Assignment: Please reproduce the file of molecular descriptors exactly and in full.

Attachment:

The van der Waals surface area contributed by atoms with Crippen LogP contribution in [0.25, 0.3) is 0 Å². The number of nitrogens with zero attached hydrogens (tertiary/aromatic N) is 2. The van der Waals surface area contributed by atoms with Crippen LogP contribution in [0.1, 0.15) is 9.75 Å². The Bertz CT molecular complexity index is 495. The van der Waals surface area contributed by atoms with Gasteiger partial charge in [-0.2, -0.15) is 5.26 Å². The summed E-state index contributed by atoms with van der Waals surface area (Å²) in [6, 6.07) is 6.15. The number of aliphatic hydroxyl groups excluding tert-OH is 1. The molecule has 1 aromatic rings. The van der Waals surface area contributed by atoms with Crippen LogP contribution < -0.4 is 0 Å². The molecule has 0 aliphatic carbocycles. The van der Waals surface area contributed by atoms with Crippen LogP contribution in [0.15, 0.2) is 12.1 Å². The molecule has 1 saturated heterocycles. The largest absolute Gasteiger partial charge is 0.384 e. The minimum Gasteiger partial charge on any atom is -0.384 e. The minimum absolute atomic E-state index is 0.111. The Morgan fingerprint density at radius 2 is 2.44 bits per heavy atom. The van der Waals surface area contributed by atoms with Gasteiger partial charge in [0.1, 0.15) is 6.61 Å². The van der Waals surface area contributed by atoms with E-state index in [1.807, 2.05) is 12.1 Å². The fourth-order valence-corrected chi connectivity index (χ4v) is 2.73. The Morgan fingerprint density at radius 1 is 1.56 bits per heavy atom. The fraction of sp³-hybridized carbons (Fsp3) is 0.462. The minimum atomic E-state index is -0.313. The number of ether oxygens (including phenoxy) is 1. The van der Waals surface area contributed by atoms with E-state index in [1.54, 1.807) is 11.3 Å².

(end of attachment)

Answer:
The van der Waals surface area contributed by atoms with Crippen LogP contribution in [0.25, 0.3) is 0 Å². The number of nitrogens with zero attached hydrogens (tertiary/aromatic N) is 2. The van der Waals surface area contributed by atoms with Crippen LogP contribution in [0.1, 0.15) is 9.75 Å². The Bertz CT molecular complexity index is 495. The van der Waals surface area contributed by atoms with Gasteiger partial charge in [-0.2, -0.15) is 5.26 Å². The summed E-state index contributed by atoms with van der Waals surface area (Å²) in [6, 6.07) is 6.15. The number of aliphatic hydroxyl groups excluding tert-OH is 1. The molecule has 1 aromatic rings. The van der Waals surface area contributed by atoms with Crippen LogP contribution < -0.4 is 0 Å². The molecule has 0 aliphatic carbocycles. The van der Waals surface area contributed by atoms with Crippen LogP contribution in [0.15, 0.2) is 12.1 Å². The molecule has 1 saturated heterocycles. The largest absolute Gasteiger partial charge is 0.384 e. The minimum Gasteiger partial charge on any atom is -0.384 e. The minimum absolute atomic E-state index is 0.111. The Morgan fingerprint density at radius 2 is 2.44 bits per heavy atom. The van der Waals surface area contributed by atoms with Gasteiger partial charge in [0.1, 0.15) is 6.61 Å². The van der Waals surface area contributed by atoms with E-state index in [1.807, 2.05) is 12.1 Å². The fourth-order valence-corrected chi connectivity index (χ4v) is 2.73. The Morgan fingerprint density at radius 1 is 1.56 bits per heavy atom. The fraction of sp³-hybridized carbons (Fsp3) is 0.462. The minimum atomic E-state index is -0.313. The number of ether oxygens (including phenoxy) is 1. The van der Waals surface area contributed by atoms with E-state index in [1.54, 1.807) is 11.3 Å².